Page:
In the 1990s, the Dutch government’s policies were redolent of neoliberal ideology. Within that context, the governmental organization Postbus 51 formulated the slogan, “Een beter milieu begint bij jezelf” (A better environment starts with yourself). On the surface, it is a rather innocent statement, encouraging people to be more environmentally aware. However, it is an insidious psychological trick, emphasizing our individual responsibilities with regards to climate change.
In the wake of carbon-induced rising temperatures, we are obliged to behave as formidable, responsible model citizens. We must live frugally, emitting as little greenhouse gasses as possible. We must turn off the lights, drive as little as possible, and re-use our plastic bags. We are obliged to insulate our houses, go vegan, and replace our gas stoves with their electrical counterparts.
Yet at the same time, we must behave as frantic consumers, supporting the companies that act as pillars of the neoliberal economy. It is paramount we buy biological eggs, fair-trade chocolate, and recyclable clothes without animal fur. We are encouraged to buy plane tickets, but should also pay a carbon tax for the resulting emissions. Living green should be our number one priority, never mind the prohibitive costs and the difficulties it imposes on our lives.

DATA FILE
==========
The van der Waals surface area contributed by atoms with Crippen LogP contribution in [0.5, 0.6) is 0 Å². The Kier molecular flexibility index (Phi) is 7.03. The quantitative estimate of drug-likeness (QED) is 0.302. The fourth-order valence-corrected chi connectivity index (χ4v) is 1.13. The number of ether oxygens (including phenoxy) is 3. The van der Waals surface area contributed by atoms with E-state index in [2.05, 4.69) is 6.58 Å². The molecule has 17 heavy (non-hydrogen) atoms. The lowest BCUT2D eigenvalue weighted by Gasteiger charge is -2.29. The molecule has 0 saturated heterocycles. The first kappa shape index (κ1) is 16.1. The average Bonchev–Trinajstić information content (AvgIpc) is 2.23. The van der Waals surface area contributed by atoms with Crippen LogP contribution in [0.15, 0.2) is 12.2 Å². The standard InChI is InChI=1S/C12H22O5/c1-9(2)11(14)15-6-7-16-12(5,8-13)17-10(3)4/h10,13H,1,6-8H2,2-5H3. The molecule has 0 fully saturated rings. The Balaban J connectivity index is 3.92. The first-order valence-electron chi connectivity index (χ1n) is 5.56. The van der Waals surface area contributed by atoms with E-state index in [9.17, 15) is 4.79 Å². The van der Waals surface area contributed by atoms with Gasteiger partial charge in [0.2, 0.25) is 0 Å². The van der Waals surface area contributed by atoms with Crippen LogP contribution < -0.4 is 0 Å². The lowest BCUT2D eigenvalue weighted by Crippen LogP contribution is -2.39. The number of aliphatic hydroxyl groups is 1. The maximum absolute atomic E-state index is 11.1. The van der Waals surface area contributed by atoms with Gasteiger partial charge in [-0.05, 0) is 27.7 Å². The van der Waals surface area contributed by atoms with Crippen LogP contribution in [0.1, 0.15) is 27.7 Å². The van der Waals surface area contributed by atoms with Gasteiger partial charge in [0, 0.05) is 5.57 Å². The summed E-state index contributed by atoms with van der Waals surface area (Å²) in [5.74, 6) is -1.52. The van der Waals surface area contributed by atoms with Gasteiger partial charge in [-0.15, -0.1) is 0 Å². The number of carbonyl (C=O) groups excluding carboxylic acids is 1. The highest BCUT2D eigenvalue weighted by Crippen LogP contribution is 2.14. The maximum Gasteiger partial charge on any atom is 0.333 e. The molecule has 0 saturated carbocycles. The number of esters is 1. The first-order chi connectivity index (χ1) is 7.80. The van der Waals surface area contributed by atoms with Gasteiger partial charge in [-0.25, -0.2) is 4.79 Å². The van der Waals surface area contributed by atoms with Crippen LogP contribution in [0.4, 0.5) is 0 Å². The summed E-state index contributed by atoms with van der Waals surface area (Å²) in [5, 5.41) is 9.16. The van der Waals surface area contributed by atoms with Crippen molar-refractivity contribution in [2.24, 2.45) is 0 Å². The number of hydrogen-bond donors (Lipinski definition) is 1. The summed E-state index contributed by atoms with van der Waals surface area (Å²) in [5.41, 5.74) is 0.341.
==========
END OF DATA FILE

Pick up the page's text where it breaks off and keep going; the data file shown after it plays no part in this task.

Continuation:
Both of these contradictory lines of thinking emphasize the same message, if disastrous climatic consequences unfold, you are to blame. We, as individual citizens, are held accountable for the rising sea levels and massive ecological devastation. The government’s slogan capitalizes on our feelings of guilt and shame. As individualized people, we all carry it on our own. Individuality has led to less solidarity. This makes it even harder to bear.
It is perhaps not surprising that in such a social climate, new transient mental illnesses arise. In the Tegenlicht episode “Worsteling van de Groenmens“(Struggle of the Groenmens), people are shown to be struggling with their perceived individual responsibilities to save the world from climate catastrophes. One poignant example is Babette Porcelijn. At one point during the documentary, she confesses that she even had suicidal thoughts. After all, it would be best for the climate if one were not alive anymore. If you kill yourself, you cannot cause the environment and the climate any more harm.